As a number of states make plans to use national tobacco settlement funds to launch anti-smoking campaigns, a UC Irvine Graduate School of Management professor is reporting research findings that show it takes a special approach -- the right messenger as well as the right message -- to discourage teens from smoking.
Connie Pechmann, a professor of marketing, has found that teenagers do not respond to advertisements that use adults as spokespeople or stress smoking-related health dangers such as cancer and lung disease.
"If you want to talk to kids, you have to put kids in the ads, and messages focusing on long-term health effects don't work because teens don't expect to become addicted," Pechmann said.
Her study, co-authored by UCI Health Education Center Director Ellen Thomas Reibling and published in the latest issue of Tobacco Control, examined advertising campaigns in five states, as well as a Canadian initiative, to determine why some worked better than others.
The anti-smoking campaign initiated by Vermont researchers proved the most cost-effective, because it significantly reduced teen smoking at a low per capita cost. Next in order of cost-effectiveness were California, Massachusetts and Florida, whose campaigns showed modest effects. Campaigns in Minnesota and Canada were found to be ineffective.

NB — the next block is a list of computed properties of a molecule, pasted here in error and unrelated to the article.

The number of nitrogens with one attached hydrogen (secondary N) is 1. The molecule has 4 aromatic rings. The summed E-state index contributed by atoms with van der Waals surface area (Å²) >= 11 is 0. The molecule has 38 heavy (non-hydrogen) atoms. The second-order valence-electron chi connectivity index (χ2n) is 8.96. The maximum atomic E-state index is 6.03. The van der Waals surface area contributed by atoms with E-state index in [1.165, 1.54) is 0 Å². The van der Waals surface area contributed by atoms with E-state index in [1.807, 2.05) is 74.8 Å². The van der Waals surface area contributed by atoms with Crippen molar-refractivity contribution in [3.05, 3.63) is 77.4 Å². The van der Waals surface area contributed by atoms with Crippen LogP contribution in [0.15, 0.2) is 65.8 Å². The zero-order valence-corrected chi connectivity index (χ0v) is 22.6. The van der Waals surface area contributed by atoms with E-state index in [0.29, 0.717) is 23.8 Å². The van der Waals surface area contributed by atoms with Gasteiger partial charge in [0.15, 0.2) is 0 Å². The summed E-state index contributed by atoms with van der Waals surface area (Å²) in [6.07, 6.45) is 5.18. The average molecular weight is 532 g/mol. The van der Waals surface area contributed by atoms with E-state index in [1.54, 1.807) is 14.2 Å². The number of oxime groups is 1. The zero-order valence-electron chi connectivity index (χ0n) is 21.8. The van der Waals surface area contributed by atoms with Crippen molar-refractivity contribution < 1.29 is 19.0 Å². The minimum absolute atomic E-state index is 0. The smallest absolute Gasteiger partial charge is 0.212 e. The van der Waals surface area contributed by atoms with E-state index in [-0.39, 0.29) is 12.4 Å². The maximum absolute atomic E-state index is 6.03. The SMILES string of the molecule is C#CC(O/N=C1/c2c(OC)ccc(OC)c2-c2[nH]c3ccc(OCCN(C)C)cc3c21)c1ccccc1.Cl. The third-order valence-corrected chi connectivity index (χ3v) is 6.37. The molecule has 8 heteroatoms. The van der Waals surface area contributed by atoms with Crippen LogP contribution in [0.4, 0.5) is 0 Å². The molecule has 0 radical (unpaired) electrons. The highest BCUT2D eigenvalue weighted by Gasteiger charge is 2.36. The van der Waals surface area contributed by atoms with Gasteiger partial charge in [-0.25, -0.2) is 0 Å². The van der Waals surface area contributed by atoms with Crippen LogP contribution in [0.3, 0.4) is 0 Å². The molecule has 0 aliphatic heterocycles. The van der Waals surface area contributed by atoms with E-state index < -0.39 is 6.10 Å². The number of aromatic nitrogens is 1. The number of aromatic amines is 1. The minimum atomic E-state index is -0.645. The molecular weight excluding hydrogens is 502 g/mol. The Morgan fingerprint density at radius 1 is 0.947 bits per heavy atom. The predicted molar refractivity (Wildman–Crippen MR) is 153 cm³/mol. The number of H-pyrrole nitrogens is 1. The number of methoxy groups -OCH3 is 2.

In the most effective campaigns, the UCI researchers found greater use of messages teens could relate to, a focused strategy emphasizing a single theme, avoidance of unclear messages and use of youthful spokespeople with whom teen-agers could readily identify.
Pechmann said the Vermont campaign is the best model for future anti-smoking campaigns targeting teens. "The Vermont ads worked because they taught kids how to refuse to smoke by giving them a role model and communicated the message that there are a lot of really cool people who have chosen not to smoke," Pechmann said.
California emphasized the health effects of second-hand smoke, another theme that Pechmann says works well with teens. California also has used anti-smoking advertisements attacking the tobacco industry for targeting young people in marketing campaigns. The UCI study shows that California realized positive results initially, but did not sustain them. The reasons, Pechmann noted, include cuts in the state's advertising budget and a shift to less hard-hitting advertisements.
unknown, July 17, 2000, BUSINESS WIRE via NewsEdge Corporation
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